Digital News Report– Dozens gathered in front of the post office in downtown Santa Cruz today to make their opinions on taxes heard loud and clear by all those who passed by. Most of the protesters were part of the national Tax Day Tea Party, which chose tax day specifically to voice concerns over what they feel is excessive taxation by our government. A few feet away from the protest a sign next to ongoing road construction proudly read, “Your Tax Dollars At Work.”
For many, this was the first time they protested for any cause. Connie Atkins, 82, was among the group of freshman protesters. “I don’t like what’s going on with spending huge amounts of money,” she said. “And [I don’t like] being in debt forever.” She brought with her a teapot filled with teabags, which she planned on mailing to her local congressman after the protest had finished. Several protesters have sent the teabags as a statement about excessive taxation, which is a reference to the 1773 Boston Tea Party.
Others, such as John Houlgate, who was active in Ron Paul’s campaign for president, protested last year as well. According to Houlgate there were only about 20 people last year. This year’s protest appeared to have nearly tripled in size. He has also attended other protests such as “End the Fed” rallies and other tax day protests.
“[This is] not a protest against Obama,” Houlgate said. “We are out here because we’re objecting to an institutional structure that is corrupt and deprives us of our liberties.” For Houlgate, “[It doesn’t] matter who is in power… People have the right to the fruits of their own labor.”
The Tea Party protesters were not the only group who decided to take advantage of the last minute tax filers who were rushing to the post office on Tax Day. The Women’s International League of Peace and Freedom (WILPF) had a booth set up on the other side of the post office entrance complete with delicious baked goods, fliers, and penny jars with labels such as “healthcare” and “environment” printed on them. The women of WILPF encouraged people to put a penny in the jar that they felt was most important.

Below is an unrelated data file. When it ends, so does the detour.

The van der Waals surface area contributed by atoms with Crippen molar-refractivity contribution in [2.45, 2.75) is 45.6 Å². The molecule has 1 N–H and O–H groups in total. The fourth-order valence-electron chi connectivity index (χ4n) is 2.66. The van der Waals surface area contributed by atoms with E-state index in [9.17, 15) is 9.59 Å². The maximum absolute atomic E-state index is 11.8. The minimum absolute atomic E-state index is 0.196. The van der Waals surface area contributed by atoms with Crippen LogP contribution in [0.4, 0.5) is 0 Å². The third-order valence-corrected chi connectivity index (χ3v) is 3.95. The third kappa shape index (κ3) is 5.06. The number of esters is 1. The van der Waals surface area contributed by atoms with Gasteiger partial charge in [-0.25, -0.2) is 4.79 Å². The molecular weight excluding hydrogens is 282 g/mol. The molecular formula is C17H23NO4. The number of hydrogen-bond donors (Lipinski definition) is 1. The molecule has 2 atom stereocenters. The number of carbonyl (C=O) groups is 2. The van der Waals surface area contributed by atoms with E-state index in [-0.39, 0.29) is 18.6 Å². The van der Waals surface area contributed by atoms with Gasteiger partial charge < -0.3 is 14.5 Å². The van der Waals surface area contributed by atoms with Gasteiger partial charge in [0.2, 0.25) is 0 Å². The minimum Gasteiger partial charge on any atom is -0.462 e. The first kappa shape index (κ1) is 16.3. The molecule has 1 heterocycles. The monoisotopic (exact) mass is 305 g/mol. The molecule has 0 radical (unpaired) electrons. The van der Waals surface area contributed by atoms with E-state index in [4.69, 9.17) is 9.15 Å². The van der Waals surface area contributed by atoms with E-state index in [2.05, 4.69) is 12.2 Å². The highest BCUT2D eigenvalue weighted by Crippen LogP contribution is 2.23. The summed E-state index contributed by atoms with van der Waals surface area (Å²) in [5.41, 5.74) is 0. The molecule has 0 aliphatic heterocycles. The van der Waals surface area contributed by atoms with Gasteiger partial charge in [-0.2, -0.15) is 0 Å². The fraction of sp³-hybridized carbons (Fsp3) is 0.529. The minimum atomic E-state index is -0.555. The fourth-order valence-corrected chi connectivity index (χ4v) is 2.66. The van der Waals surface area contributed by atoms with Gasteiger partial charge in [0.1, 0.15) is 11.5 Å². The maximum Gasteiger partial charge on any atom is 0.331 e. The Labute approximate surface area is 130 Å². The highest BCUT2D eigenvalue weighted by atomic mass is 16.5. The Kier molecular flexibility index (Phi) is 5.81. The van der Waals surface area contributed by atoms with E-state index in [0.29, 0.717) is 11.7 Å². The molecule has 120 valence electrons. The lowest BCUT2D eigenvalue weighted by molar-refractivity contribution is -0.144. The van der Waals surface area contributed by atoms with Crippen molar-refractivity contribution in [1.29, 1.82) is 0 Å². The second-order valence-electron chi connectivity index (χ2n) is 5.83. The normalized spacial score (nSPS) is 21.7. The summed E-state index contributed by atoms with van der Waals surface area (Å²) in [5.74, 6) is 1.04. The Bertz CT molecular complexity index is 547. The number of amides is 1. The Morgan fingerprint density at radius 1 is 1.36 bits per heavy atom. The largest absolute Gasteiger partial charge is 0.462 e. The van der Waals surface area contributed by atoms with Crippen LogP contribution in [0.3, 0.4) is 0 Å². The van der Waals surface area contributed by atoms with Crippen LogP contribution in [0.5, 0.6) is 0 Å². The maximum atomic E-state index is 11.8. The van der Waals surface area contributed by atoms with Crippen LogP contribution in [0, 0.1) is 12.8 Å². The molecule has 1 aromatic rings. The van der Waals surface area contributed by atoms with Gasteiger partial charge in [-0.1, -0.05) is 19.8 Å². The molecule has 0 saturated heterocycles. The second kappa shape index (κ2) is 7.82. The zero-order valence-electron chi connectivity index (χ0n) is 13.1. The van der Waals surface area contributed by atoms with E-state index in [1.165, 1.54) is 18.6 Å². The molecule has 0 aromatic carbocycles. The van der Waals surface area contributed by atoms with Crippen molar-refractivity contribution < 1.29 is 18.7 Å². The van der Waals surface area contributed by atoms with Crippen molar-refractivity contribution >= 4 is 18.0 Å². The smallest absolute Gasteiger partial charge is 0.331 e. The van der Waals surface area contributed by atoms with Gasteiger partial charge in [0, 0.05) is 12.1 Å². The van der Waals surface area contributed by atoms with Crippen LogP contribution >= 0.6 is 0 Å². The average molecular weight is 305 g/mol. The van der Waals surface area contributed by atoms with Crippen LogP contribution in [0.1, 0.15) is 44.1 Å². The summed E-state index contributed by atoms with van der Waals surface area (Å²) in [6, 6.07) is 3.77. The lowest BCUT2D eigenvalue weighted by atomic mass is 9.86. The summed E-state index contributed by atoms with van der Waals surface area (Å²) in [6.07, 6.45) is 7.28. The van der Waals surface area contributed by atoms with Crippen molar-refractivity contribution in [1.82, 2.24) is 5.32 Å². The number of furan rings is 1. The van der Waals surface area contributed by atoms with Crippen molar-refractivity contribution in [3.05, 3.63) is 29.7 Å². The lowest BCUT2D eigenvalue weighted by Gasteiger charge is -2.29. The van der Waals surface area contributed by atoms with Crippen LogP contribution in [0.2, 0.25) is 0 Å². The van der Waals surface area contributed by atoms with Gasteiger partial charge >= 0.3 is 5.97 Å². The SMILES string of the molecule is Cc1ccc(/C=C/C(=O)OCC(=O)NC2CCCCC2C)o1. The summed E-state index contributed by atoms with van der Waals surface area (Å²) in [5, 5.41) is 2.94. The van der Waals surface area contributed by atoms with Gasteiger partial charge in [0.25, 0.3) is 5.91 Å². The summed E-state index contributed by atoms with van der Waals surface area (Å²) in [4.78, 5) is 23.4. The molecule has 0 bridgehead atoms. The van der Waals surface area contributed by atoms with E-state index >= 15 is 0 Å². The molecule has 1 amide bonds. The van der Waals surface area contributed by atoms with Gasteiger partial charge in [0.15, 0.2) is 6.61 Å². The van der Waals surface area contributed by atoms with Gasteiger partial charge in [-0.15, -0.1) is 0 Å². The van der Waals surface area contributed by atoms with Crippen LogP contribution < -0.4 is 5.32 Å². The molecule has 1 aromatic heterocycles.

WILPF wasn’t there to protest taxes, however, but rather where our tax dollars are spent. A pie chart on one of their fliers showed that nearly 51% of the government’s spending goes to current and past military spending. According to Jan Harwood, a member of WILPF, they show up every tax day to get their message out. Harwood stated that she would like to see tax dollars going towards more social services and less towards the military.
One last minute tax filer, Sandino Gomez, a worker for the Resource Center for None Violence, stood by and observed the protests. He stated that he agreed with some of the protesters’ views on taxes, but didn’t understand some of the nationalism that seemed to be on some of the signs. He pointed out one sign that expressed fear over California becoming part of Mexico as an example.
One passing driver stopped in the turn lane, rolled down his window, and shouted, “Revolution comes at the barrel of a gun! Assassinate a couple of politicians to send your message!” His statements were mostly met with nervous boos, though several in the crowd cheered.
As the protest wore on into the early evening, the numbers began to dwindle, but the enthusiasm for the cause remained strong. The crowd was well stocked with fliers, DVDs, magazines, and newspapers even after more than five hours of protesting. The ladies of WILPF were gone by 5:00, but the team of Tea Partiers continued to elicit honks, shouts, and cheers from passing motorists as tax day began to come to a close.